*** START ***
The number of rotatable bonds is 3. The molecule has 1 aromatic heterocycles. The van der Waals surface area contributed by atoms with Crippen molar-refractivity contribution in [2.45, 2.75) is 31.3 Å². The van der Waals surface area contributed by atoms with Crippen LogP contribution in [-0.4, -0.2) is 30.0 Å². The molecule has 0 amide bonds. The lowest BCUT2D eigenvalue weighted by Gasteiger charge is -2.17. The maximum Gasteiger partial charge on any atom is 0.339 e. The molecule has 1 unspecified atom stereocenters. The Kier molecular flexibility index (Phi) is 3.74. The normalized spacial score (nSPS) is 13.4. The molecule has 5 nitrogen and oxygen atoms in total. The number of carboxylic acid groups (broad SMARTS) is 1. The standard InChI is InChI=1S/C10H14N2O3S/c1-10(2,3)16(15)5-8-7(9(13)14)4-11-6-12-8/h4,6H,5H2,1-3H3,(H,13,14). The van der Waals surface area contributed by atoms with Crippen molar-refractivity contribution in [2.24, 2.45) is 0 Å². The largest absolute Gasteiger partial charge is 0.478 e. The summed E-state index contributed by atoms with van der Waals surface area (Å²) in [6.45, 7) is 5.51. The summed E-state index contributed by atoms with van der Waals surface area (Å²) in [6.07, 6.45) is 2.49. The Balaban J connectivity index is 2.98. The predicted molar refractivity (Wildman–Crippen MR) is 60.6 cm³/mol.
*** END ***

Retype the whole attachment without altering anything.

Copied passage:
The number of rotatable bonds is 3. The molecule has 1 aromatic heterocycles. The van der Waals surface area contributed by atoms with Crippen molar-refractivity contribution in [2.45, 2.75) is 31.3 Å². The van der Waals surface area contributed by atoms with Crippen LogP contribution in [-0.4, -0.2) is 30.0 Å². The molecule has 0 amide bonds. The lowest BCUT2D eigenvalue weighted by Gasteiger charge is -2.17. The maximum Gasteiger partial charge on any atom is 0.339 e. The molecule has 1 unspecified atom stereocenters. The Kier molecular flexibility index (Phi) is 3.74. The normalized spacial score (nSPS) is 13.4. The molecule has 5 nitrogen and oxygen atoms in total. The number of carboxylic acid groups (broad SMARTS) is 1. The standard InChI is InChI=1S/C10H14N2O3S/c1-10(2,3)16(15)5-8-7(9(13)14)4-11-6-12-8/h4,6H,5H2,1-3H3,(H,13,14). The van der Waals surface area contributed by atoms with Crippen molar-refractivity contribution in [2.24, 2.45) is 0 Å². The largest absolute Gasteiger partial charge is 0.478 e. The summed E-state index contributed by atoms with van der Waals surface area (Å²) in [6.45, 7) is 5.51. The summed E-state index contributed by atoms with van der Waals surface area (Å²) in [6.07, 6.45) is 2.49. The Balaban J connectivity index is 2.98. The predicted molar refractivity (Wildman–Crippen MR) is 60.6 cm³/mol.